Meditation for Busy People

“I know I should meditate. I know all the reasons that I should just sit”, Amy sighed
“But I just don’t have the extra time. I’m busy” she cried.

I had heard it before. Amy led a very busy life. She was a professional executive for a large company with many demands. On top of that she had a husband and two children who also wanted her attention. Between work and home Amy felt stretched to the max, add to that the fact she felt responsible for everyone’s happiness. It’s no wonder she couldn’t sit still. Let’s clear up a few of the common myths about meditation.

Myth #1 “I don’t have an extra hour a day to just sit.”

You don’t have to sit for an hour. You can if you want to but it isn’t necessary. I usually recommend a regular practice of about 15 minutes a day but once you learn techniques that work you can enter this state in just a few short minutes and receive many benefits from doing so. I often sit in my car before going into an important meeting for a few minutes of quiet time. When I do this my meetings are much more effective and productive.

Myth #2 “I can’t sit cross- legged on the floor”

Not a problem. Meditation is not about how you sit or hold your hands or anything else that you do. Meditation isn’t about doing at all, it is simply about being. Sit at you desk, in a busy airport or anywhere else you find yourself.

Myth #3 “My mind simply will not stop. I can’t meditate because I cannot shut off my mind!”

It really isn’t a matter of shutting off your mind but more a matter of training your mind. The first thing you have to do is to believe that it can be done. Whatever you believe becomes the truth for you. If you believe you can meditate then you have just opened the door to allow that experience into your reality.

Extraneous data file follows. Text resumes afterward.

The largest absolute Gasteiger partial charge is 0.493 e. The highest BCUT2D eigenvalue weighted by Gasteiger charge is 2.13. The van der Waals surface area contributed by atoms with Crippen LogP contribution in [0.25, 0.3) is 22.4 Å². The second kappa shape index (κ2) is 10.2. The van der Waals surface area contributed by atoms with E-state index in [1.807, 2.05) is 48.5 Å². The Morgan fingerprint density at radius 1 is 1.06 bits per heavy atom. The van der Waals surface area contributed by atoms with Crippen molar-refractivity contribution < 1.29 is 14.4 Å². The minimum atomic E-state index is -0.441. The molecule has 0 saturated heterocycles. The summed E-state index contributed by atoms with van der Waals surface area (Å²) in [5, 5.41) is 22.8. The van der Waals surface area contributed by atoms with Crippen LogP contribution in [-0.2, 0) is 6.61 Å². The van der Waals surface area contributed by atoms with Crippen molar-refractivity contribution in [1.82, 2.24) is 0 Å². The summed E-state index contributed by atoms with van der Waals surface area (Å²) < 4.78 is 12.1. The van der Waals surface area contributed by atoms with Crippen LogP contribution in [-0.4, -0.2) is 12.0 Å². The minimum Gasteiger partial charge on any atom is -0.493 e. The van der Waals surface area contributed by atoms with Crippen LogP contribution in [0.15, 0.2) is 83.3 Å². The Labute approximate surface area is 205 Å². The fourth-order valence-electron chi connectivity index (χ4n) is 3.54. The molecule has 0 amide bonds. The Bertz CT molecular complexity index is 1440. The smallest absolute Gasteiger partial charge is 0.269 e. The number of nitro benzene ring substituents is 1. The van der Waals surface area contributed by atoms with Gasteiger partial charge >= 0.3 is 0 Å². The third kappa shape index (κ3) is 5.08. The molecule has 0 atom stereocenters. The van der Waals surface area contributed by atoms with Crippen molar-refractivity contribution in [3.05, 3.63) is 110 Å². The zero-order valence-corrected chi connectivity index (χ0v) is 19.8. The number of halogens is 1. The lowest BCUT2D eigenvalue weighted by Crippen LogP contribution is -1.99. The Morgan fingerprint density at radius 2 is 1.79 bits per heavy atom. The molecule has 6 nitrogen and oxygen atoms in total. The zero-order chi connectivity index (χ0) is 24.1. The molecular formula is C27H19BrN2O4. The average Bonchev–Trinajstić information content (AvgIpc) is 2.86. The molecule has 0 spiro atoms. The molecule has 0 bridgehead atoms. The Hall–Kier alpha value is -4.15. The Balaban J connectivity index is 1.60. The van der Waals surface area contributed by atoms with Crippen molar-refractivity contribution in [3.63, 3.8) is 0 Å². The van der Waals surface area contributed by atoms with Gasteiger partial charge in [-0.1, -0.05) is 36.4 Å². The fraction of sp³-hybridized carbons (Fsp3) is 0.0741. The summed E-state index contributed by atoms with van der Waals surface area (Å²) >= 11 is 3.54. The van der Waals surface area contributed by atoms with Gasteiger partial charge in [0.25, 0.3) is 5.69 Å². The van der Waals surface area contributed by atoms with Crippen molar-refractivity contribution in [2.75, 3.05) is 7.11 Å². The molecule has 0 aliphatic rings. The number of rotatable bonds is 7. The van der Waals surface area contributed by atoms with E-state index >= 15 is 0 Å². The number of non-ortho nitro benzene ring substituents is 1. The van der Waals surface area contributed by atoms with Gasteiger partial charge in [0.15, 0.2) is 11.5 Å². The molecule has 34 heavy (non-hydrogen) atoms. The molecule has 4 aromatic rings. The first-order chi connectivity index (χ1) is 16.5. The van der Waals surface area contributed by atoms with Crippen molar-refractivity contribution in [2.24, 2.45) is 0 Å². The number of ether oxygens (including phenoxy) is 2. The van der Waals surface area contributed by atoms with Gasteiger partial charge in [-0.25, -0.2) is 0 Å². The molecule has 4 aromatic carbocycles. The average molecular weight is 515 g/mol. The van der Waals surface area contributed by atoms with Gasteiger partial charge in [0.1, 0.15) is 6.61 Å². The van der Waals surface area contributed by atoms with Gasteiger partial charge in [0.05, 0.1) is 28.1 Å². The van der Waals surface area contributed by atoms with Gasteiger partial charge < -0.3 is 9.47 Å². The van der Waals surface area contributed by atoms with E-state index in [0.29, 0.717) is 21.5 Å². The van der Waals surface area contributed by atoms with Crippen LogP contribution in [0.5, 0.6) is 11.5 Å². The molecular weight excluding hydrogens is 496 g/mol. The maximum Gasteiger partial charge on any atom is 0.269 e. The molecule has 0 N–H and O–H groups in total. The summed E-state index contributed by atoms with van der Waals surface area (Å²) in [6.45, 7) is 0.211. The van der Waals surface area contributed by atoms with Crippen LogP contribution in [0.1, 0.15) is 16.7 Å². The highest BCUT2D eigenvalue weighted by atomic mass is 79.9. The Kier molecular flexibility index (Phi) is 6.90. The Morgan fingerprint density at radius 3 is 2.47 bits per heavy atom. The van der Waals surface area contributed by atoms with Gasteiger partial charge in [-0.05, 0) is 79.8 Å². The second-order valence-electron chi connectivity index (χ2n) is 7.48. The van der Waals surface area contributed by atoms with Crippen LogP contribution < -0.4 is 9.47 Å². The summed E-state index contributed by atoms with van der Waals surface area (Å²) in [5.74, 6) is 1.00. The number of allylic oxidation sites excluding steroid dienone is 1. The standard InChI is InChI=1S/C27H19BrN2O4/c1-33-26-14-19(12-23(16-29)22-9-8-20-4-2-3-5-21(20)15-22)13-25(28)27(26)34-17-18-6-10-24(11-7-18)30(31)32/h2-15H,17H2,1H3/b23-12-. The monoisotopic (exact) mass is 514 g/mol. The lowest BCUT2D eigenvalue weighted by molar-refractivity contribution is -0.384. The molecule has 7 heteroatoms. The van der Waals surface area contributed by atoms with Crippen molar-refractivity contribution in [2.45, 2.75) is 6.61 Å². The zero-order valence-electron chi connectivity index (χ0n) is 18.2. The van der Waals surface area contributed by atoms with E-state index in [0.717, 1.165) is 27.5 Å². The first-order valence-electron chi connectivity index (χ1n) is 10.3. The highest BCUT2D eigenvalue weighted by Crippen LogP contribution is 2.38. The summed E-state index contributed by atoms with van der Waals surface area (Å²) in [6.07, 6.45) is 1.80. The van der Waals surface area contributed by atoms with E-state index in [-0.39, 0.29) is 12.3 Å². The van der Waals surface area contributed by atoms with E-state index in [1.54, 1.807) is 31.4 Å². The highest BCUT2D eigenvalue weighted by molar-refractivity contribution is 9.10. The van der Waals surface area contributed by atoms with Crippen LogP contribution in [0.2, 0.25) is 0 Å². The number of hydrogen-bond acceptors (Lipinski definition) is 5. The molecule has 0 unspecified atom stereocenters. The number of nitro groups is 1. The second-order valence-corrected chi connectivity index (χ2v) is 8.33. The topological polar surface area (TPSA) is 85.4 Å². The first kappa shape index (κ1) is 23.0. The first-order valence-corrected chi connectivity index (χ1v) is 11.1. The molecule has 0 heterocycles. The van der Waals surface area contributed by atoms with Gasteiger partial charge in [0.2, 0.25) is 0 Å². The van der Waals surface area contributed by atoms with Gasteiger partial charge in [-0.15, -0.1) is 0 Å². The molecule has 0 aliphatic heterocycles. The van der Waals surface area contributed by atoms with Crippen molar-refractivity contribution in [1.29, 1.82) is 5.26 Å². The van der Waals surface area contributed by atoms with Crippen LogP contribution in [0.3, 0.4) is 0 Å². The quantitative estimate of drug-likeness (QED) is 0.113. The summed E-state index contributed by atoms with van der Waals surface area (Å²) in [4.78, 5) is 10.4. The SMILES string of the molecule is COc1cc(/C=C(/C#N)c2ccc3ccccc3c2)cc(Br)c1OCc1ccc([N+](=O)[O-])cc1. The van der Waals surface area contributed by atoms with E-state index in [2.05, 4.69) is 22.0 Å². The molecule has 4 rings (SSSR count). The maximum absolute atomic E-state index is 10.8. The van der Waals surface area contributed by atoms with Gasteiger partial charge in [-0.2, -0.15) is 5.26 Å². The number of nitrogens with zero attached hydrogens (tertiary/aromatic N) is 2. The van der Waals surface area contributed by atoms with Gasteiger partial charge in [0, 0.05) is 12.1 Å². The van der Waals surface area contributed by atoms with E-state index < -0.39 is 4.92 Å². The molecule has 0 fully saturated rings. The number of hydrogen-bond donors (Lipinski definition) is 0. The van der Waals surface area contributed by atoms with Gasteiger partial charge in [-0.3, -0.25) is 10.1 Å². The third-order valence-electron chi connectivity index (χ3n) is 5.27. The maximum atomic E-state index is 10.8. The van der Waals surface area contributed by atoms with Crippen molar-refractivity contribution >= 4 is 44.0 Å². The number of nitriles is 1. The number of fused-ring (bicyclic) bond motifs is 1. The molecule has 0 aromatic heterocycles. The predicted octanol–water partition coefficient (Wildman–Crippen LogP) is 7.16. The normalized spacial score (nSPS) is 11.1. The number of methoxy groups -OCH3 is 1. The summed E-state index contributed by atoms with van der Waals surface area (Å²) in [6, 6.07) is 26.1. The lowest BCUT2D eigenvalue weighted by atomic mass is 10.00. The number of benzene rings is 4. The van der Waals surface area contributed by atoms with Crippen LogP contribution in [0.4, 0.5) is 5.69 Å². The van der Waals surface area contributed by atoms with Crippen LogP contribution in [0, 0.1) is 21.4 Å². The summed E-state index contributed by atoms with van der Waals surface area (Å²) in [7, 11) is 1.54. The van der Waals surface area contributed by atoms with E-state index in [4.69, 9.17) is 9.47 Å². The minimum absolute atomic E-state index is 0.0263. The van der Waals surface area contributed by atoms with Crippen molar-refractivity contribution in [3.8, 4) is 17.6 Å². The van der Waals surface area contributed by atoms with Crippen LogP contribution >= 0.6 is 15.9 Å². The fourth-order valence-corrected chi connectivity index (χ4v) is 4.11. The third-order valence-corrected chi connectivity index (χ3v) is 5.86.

I often find that busy people think they should be able to just jump right in and start meditating but the fact is that most of us need to do a little prep work first. Learning how to slow down and just relax will make the sitting time much easier. Yep, you’ve got it; I am talking about the R word—Relax. It is a learned behavior for most adults. Most of my clients are so busy doing, doing, doing that they don’t stop to smell the roses or anything else for that matter.

A lot of my clients tell me they relax by watching TV at night. When watching TV your mind is still engaged. It’s still working. While this is a relaxing and entertaining way to spend the evening it is not the same as learning to relax. When I speak about learning to relax I am really talking about relaxing all parts, the body, mind and spirit.

A news fast is always a good place to start. Don’t watch the news or read or listen to it for 2 weeks. I promise you if something important happens someone will let you know. What you will miss is the tension that is created in your body when you hear about murders and rapes and wrecks that you have no control over. You will find yourself naturally becoming more relaxed and less anxious.

Become more aware of your surroundings. Smell those roses. Take walks in nature and just observe. No agenda. No goals. Just learn to be. Take your walks alone and leave the cell phone home also. You can take a dog with you if you want since they won’t talk to you. Start with short 10 or 15 minute walks. You can even do these walks on your lunch time. You will find that when you come back you will be refreshed and alert.

Work with a Life Coach to find that balance. Those who are truly successful are balanced in all areas of their life from finances to relationships to health. Learn proper breathing techniques. Most adults breathe in short shallow breaths. Learning to breathe in a relaxed manner will help you to easily enter the meditative state.

With proper preparation you will find that starting a meditative practice will be easy and joyful. Find a meditation teacher or guide to help you get started. Read books, listen to CD’s or enroll in a workshop but just get started. Yes even busy people can meditate.